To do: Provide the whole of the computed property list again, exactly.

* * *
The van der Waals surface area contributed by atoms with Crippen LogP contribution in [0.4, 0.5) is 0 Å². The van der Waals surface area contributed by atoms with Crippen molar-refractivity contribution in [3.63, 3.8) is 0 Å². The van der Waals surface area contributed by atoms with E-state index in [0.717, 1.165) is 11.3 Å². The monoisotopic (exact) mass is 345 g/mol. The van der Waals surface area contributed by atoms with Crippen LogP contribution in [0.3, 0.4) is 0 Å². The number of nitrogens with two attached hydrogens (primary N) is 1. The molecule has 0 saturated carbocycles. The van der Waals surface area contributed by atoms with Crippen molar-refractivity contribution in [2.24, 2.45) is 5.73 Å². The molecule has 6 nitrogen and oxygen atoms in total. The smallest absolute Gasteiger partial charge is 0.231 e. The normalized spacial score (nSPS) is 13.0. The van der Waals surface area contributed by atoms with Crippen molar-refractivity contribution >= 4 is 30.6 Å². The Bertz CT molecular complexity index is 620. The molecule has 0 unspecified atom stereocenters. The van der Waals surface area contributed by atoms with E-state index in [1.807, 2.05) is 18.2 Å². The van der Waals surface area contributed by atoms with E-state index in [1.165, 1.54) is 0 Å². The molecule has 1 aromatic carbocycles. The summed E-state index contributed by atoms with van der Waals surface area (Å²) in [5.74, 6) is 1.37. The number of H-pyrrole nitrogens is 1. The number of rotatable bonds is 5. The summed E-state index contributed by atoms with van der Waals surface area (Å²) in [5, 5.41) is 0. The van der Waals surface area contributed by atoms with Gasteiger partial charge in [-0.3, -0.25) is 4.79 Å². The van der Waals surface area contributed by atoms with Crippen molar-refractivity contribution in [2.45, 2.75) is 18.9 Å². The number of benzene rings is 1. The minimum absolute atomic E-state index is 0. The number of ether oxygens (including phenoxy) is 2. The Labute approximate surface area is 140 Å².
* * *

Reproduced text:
The van der Waals surface area contributed by atoms with Crippen LogP contribution in [0.4, 0.5) is 0 Å². The van der Waals surface area contributed by atoms with Crippen molar-refractivity contribution in [3.63, 3.8) is 0 Å². The van der Waals surface area contributed by atoms with E-state index in [0.717, 1.165) is 11.3 Å². The monoisotopic (exact) mass is 345 g/mol. The van der Waals surface area contributed by atoms with Crippen LogP contribution in [0.3, 0.4) is 0 Å². The number of nitrogens with two attached hydrogens (primary N) is 1. The molecule has 0 saturated carbocycles. The van der Waals surface area contributed by atoms with Crippen molar-refractivity contribution in [2.24, 2.45) is 5.73 Å². The molecule has 6 nitrogen and oxygen atoms in total. The smallest absolute Gasteiger partial charge is 0.231 e. The normalized spacial score (nSPS) is 13.0. The van der Waals surface area contributed by atoms with Crippen molar-refractivity contribution >= 4 is 30.6 Å². The Bertz CT molecular complexity index is 620. The molecule has 0 unspecified atom stereocenters. The van der Waals surface area contributed by atoms with E-state index in [1.807, 2.05) is 18.2 Å². The van der Waals surface area contributed by atoms with E-state index in [1.165, 1.54) is 0 Å². The molecule has 1 aromatic carbocycles. The summed E-state index contributed by atoms with van der Waals surface area (Å²) in [5.74, 6) is 1.37. The number of H-pyrrole nitrogens is 1. The number of rotatable bonds is 5. The summed E-state index contributed by atoms with van der Waals surface area (Å²) in [5, 5.41) is 0. The van der Waals surface area contributed by atoms with Gasteiger partial charge in [-0.3, -0.25) is 4.79 Å². The van der Waals surface area contributed by atoms with Crippen molar-refractivity contribution in [2.45, 2.75) is 18.9 Å². The number of benzene rings is 1. The minimum absolute atomic E-state index is 0. The number of ether oxygens (including phenoxy) is 2. The Labute approximate surface area is 140 Å².